Health Science II: Patient Care and Medical Services

Course Overview

Units at a glance

Health services is one of the fastest-growing industries in the United States, and this unit explores the ways in which these services are delivered. Health insurance is an important part of the industry,  and there are several types to meet patient’s’ needs. Taking care of patients is not just up to doctors;  it requires a team of health care professionals to ensure patients’ needs are met. For this team to be effective, the patient needs to work with the team and do his or her part to help the team deliver the most effective care. As with all industries, health science adapts with the times, including responding to new legislation, using technology to improve services, and responding to pressing health issues.

This unit explores the importance of communication skills in the health science field. One of the first steps is using the specific language of the medical professions. This shared language helps health care workers communicate with each other. However, many professionals will spend a lot of time communicating with patients. Understanding the basics of effective communication can help health care professionals get the information they need to best serve their patients. In addition, recognizing some of the reasons that communication breaks down lets health science professionals avoid some of these common issues.

This unit explores the various ways in which health care is regulated and the obligations these requirements create for the members of the health care team. The standard for patient care is defined at many levels, ranging from federal law to the rules of an individual health care facility. Not only to health care professionals need to know all relevant laws, but they also need to inform patients of their rights while undergoing medical treatment.

This unit explores the laws designed to protect employees in health care, including their right to a safe workplace that is free of harassment. At the same time, employees in health care need to be particularly mindful of the professional ethics that define how they perform their duties. Those in health care will face a variety of ethical issues in the course of their jobs since life or death choices are part of the job. Legal and ethical obligations work together, providing the guidelines those in the field need to effectively care for patients. These ethics also help shape employee behavior, particularly in essential areas like the handling controlled substances where accountability is key.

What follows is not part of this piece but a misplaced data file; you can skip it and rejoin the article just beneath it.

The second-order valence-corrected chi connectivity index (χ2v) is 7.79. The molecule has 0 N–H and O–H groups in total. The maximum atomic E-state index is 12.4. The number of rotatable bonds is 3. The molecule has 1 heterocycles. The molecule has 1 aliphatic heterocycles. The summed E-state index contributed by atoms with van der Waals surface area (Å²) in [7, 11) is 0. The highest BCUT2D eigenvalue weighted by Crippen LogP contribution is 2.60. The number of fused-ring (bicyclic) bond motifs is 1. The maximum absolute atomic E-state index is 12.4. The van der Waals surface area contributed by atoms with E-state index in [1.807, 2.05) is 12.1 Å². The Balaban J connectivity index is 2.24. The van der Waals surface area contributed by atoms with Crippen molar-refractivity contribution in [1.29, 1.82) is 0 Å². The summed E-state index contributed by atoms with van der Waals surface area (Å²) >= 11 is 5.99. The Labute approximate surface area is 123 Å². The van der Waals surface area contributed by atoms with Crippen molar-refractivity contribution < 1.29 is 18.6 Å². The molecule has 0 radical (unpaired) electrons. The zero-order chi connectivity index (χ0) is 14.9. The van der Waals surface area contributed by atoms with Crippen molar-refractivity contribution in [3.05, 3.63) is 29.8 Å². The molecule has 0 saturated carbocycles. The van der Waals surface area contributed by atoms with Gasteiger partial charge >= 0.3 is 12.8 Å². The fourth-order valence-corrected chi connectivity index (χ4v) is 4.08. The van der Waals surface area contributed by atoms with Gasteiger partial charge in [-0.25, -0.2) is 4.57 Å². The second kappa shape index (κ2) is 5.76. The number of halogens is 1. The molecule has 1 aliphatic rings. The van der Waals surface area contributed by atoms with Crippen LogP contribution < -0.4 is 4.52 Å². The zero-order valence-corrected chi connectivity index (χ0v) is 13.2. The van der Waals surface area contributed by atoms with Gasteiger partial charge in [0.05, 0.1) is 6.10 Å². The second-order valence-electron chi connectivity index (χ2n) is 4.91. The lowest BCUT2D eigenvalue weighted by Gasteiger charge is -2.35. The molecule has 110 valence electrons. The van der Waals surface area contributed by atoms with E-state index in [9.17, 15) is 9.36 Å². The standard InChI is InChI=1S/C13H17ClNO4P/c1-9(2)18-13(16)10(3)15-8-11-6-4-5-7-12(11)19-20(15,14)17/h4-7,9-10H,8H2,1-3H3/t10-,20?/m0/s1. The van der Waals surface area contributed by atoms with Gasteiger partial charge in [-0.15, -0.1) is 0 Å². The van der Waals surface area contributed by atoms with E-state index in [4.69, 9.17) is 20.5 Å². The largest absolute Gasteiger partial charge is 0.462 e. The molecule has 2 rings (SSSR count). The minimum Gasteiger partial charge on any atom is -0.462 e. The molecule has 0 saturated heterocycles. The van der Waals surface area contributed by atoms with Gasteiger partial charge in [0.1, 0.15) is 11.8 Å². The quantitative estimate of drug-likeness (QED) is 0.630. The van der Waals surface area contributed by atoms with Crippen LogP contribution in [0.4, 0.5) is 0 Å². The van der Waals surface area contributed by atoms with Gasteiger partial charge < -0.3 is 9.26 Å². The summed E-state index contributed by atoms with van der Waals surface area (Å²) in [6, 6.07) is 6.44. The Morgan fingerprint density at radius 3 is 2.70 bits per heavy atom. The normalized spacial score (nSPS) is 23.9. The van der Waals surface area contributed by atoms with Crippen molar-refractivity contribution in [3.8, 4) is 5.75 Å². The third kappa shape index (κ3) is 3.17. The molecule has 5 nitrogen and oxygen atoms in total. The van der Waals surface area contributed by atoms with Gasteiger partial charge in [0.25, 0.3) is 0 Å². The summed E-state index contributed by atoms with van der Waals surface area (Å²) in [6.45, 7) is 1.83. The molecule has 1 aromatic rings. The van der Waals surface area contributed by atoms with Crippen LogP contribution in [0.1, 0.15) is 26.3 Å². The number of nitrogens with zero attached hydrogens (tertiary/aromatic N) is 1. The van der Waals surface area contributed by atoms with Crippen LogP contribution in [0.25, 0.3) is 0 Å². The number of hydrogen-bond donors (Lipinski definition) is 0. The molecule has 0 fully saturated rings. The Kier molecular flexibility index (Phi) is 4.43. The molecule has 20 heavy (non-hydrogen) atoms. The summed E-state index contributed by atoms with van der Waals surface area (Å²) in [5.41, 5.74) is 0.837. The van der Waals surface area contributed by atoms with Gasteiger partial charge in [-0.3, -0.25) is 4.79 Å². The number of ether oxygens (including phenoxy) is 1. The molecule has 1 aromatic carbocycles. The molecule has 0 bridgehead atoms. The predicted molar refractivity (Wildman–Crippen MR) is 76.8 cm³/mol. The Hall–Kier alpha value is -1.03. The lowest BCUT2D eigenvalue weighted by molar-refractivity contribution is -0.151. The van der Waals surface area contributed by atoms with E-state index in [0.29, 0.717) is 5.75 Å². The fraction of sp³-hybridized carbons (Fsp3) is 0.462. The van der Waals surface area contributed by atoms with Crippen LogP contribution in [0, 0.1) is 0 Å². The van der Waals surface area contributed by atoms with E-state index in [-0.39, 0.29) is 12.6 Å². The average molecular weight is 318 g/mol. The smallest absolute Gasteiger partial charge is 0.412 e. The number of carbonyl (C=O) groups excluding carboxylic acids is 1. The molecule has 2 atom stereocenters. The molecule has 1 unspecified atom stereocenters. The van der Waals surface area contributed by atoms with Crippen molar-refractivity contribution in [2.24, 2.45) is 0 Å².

This unit explores the principle of wellness, and what it takes to be physically and mentally healthy. Regular screening and examinations are an essential part of the equation, as is attention to diet and exercise. These health habits really make a difference over the course of a lifetime. Avoiding high-risk behavior, such as smoking, consuming alcohol and taking illegal drugs, also makes for a longer and healthier life. Managing stress, even in extreme circumstances, such as after the death of a loved one, is also an important skill. When individuals take these steps to maintain wellness, they are paving the way for a long and healthy life. In addition to traditional medical practice, for an increasing number of Americans, personal wellness also depends on using alternative medicine to promote health and wellness.